Several Republican candidates have tried to strike a balance between pleasing the party's old guard, which favors keeping the drug illegal, and the younger faction, which increasingly favors more liberal social policies in line with limited-government ideals.

Speaking earlier this year to an audience of conservative activists at CPAC, former Florida Gov. Jeb Bush tried to find a middle ground on marijuana legalization in Colorado.

"I thought it was a bad idea, but states ought to have that right to do it," Bush said. "I would have voted no if I was in Colorado."

Sen. Ted Cruz expressed a similar sentiment at the same event. "If the citizens of Colorado decide they want to go down that road, that's their prerogative," he said. "I don't agree with it, but that's their right."

But others have vowed to crush the emerging industry that is still illegal under federal law.

Gov. Chris Christie of New Jersey said he would crack down on legal regimes in Colorado, Washington, Alaska and Oregon if he becomes president.

Another presidential contender, Sen. Marco Rubio of Florida, said federal laws against marijuana use should be enforced.

But more states look set to legalize, and the Department of Justice under President Obama has kept a mostly hands-off approach since 2013. Though legal under some state laws, the marijuana industry operates in a gray area, still subject to raids and seizures by federal authorities.

This uncertainty means banks have largely kept their distance from cannabis for fear of potential prosecution. Without access to credit, dispensaries are forced to operate in cash.

Colorado lawmakers have already taken notice. Colorado Sens. Michael Bennet, a Democrat, and Republican Cory Gardner introduced a bill Thursday to allow marijuana retailers access to bank accounts and credit card services.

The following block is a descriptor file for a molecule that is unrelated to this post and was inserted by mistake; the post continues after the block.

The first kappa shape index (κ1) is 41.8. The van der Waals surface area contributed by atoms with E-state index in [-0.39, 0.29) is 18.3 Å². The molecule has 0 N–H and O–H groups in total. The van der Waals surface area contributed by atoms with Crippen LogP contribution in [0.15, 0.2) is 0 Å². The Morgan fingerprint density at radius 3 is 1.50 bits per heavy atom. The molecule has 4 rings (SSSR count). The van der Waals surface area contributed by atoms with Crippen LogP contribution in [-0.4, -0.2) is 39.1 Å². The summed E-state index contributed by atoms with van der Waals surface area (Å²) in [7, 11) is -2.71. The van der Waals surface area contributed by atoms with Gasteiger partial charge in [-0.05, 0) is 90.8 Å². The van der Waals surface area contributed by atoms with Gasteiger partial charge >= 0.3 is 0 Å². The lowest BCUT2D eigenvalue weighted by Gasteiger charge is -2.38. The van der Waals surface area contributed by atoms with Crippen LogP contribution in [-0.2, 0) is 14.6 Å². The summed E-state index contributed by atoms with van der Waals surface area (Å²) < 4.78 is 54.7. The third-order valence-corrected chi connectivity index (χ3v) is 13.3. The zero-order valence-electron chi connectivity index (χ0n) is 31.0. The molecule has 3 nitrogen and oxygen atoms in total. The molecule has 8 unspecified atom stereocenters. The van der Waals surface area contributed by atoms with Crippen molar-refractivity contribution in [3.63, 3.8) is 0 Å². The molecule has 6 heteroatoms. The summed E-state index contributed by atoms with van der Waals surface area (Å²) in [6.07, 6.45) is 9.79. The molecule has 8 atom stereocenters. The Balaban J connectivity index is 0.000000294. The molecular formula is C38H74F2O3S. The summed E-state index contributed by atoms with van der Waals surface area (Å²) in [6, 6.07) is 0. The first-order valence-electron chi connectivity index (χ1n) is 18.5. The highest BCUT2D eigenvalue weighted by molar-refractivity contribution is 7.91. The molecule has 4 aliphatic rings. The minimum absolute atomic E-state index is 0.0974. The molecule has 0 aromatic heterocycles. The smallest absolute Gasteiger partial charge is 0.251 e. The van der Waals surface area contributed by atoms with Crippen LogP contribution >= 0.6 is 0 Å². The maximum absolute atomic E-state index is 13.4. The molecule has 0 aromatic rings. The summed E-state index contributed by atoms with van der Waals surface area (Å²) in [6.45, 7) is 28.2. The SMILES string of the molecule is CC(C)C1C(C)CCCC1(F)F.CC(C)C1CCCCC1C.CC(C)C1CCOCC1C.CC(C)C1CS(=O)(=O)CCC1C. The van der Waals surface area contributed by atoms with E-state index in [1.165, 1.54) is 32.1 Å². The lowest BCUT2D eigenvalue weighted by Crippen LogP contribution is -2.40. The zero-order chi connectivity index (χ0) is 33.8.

Securing the existing industry enough to ease the fears of skittish bankers is chief among the marijuana business's concerns. This means working to change federal laws. The NCIA exclusively lobbies for the cannabis business at the federal rather than state level.

The trade group has a political action committee and two full-time staff members in Washington, D.C., including a lobbyist. It spent $80,000 on lobbying in 2014, according to data from the Center for Responsive Politics.

Still, when you consider the alcohol industry spent more than $24 million lobbying the same year, the "cannabusiness" lobby has a ways to go.

Predictions abound about a future of "big pot." ArcView, a cannabis industry research firm, put the size of the legal marijuana market at $2.6 billion in 2014. Another study by a pro-marijuana group said the industry, if fully legalized across the country by 2020, could be worth $35 billion each year.

Critics call those numbers overblown, but in any case NCIA's West says that the cannabis industry hopes to use the support of marijuana advocates around the country to put pressure on lawmakers.

"We're going to be making sure that [members of Congress] know their constituents care about this stuff," she said.